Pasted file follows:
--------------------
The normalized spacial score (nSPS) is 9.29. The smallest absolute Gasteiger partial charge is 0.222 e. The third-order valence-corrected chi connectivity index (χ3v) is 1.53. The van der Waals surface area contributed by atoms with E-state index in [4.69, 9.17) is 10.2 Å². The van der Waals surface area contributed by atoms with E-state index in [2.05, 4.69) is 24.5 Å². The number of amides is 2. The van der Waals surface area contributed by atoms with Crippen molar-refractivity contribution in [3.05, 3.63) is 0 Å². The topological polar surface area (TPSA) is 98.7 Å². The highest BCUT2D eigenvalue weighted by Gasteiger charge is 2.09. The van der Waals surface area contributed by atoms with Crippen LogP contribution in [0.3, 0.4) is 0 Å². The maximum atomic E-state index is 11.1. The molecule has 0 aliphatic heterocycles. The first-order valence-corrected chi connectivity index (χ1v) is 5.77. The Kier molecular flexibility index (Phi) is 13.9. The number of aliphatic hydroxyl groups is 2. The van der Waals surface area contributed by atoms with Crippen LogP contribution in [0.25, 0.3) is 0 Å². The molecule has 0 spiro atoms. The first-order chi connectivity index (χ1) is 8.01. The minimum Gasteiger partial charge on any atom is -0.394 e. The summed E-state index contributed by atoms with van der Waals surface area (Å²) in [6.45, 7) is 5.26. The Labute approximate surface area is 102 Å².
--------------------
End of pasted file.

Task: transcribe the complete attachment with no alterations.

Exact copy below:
The normalized spacial score (nSPS) is 9.29. The smallest absolute Gasteiger partial charge is 0.222 e. The third-order valence-corrected chi connectivity index (χ3v) is 1.53. The van der Waals surface area contributed by atoms with E-state index in [4.69, 9.17) is 10.2 Å². The van der Waals surface area contributed by atoms with E-state index in [2.05, 4.69) is 24.5 Å². The number of amides is 2. The van der Waals surface area contributed by atoms with Crippen molar-refractivity contribution in [3.05, 3.63) is 0 Å². The topological polar surface area (TPSA) is 98.7 Å². The highest BCUT2D eigenvalue weighted by Gasteiger charge is 2.09. The van der Waals surface area contributed by atoms with Crippen LogP contribution in [0.3, 0.4) is 0 Å². The maximum atomic E-state index is 11.1. The molecule has 0 aliphatic heterocycles. The first-order valence-corrected chi connectivity index (χ1v) is 5.77. The Kier molecular flexibility index (Phi) is 13.9. The number of aliphatic hydroxyl groups is 2. The van der Waals surface area contributed by atoms with Crippen LogP contribution in [0.25, 0.3) is 0 Å². The molecule has 0 spiro atoms. The first-order chi connectivity index (χ1) is 8.01. The minimum Gasteiger partial charge on any atom is -0.394 e. The summed E-state index contributed by atoms with van der Waals surface area (Å²) in [6.45, 7) is 5.26. The Labute approximate surface area is 102 Å².